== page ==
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      Immunogenicity and Protective Efficacy of a Vero Cell Culture-Derived Whole-Virus H7N9 Vaccine in Mice and Guinea Pigs

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          A novel avian H7N9 virus with a high case fatality rate in humans emerged in China in 2013. We evaluated the immunogenicity and protective efficacy of a candidate Vero cell culture-derived whole-virus H7N9 vaccine in small animal models.


          Antibody responses induced in immunized DBA/2J mice and guinea pigs were evaluated by hemagglutination inhibition (HI), microneutralization (MN), and neuraminidase inhibition (NAi) assays. T-helper cell responses and IgG subclass responses in mice were analyzed by ELISPOT and ELISA, respectively. Vaccine efficacy against lethal challenge with wild-type H7N9 virus was evaluated in immunized mice. H7N9-specific antibody responses induced in mice and guinea pigs were compared to those induced by a licensed whole-virus pandemic H1N1 (H1N1pdm09) vaccine.


          The whole-virus H7N9 vaccine induced dose-dependent H7N9-specific HI, MN and NAi antibodies in mice and guinea pigs. Evaluation of T-helper cell responses and IgG subclasses indicated the induction of a balanced Th1/Th2 response. Immunized mice were protected against lethal H7N9 challenge in a dose-dependent manner. H7N9 and H1N1pdm09 vaccines were similarly immunogenic.


          The induction of H7N9-specific antibody and T cell responses and protection against lethal challenge suggest that the Vero cell culture-derived whole-virus vaccine would provide an effective intervention against the H7N9 virus.

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          Most cited references 43

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          Human Infection with a Novel Avian-Origin Influenza A (H7N9) Virus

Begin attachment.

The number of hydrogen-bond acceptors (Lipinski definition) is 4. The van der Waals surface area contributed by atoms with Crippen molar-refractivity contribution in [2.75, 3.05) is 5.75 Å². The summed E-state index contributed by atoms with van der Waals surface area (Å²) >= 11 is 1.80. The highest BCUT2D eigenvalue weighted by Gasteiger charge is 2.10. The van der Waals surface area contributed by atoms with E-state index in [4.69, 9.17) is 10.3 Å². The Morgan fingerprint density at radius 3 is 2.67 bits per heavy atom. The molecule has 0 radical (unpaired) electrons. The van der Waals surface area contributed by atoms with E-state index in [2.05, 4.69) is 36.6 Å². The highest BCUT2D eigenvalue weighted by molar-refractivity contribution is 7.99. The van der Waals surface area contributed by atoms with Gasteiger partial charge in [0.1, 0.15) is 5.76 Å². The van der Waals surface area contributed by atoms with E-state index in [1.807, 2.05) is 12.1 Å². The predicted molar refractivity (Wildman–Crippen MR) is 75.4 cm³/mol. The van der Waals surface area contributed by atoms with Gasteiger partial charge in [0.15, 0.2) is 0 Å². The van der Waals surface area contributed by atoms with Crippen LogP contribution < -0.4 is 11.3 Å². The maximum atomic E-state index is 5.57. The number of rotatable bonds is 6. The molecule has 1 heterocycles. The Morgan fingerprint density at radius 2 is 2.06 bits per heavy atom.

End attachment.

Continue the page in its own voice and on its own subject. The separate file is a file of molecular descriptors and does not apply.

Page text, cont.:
New England Journal of Medicine, 368(20), 1888-1897
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            Clinical findings in 111 cases of influenza A (H7N9) virus infection.

            During the spring of 2013, a novel avian-origin influenza A (H7N9) virus emerged and spread among humans in China. Data were lacking on the clinical characteristics of the infections caused by this virus. Using medical charts, we collected data on 111 patients with laboratory-confirmed avian-origin influenza A (H7N9) infection through May 10, 2013. Of the 111 patients we studied, 76.6% were admitted to an intensive care unit (ICU), and 27.0% died. The median age was 61 years, and 42.3% were 65 years of age or older; 31.5% were female. A total of 61.3% of the patients had at least one underlying medical condition. Fever and cough were the most common presenting symptoms. On admission, 108 patients (97.3%) had findings consistent with pneumonia. Bilateral ground-glass opacities and consolidation were the typical radiologic findings. Lymphocytopenia was observed in 88.3% of patients, and thrombocytopenia in 73.0%. Treatment with antiviral drugs was initiated in 108 patients (97.3%) at a median of 7 days after the onset of illness. The median times from the onset of illness and from the initiation of antiviral therapy to a negative viral test result on real-time reverse-transcriptase-polymerase-chain-reaction assay were 11 days (interquartile range, 9 to 16) and 6 days (interquartile range, 4 to 7), respectively. Multivariate analysis revealed that the presence of a coexisting medical condition was the only independent risk factor for the acute respiratory distress syndrome (ARDS) (odds ratio, 3.42; 95% confidence interval, 1.21 to 9.70; P=0.02). During the evaluation period, the novel H7N9 virus caused severe illness, including pneumonia and ARDS, with high rates of ICU admission and death. (Funded by the National Natural Science Foundation of China and others.).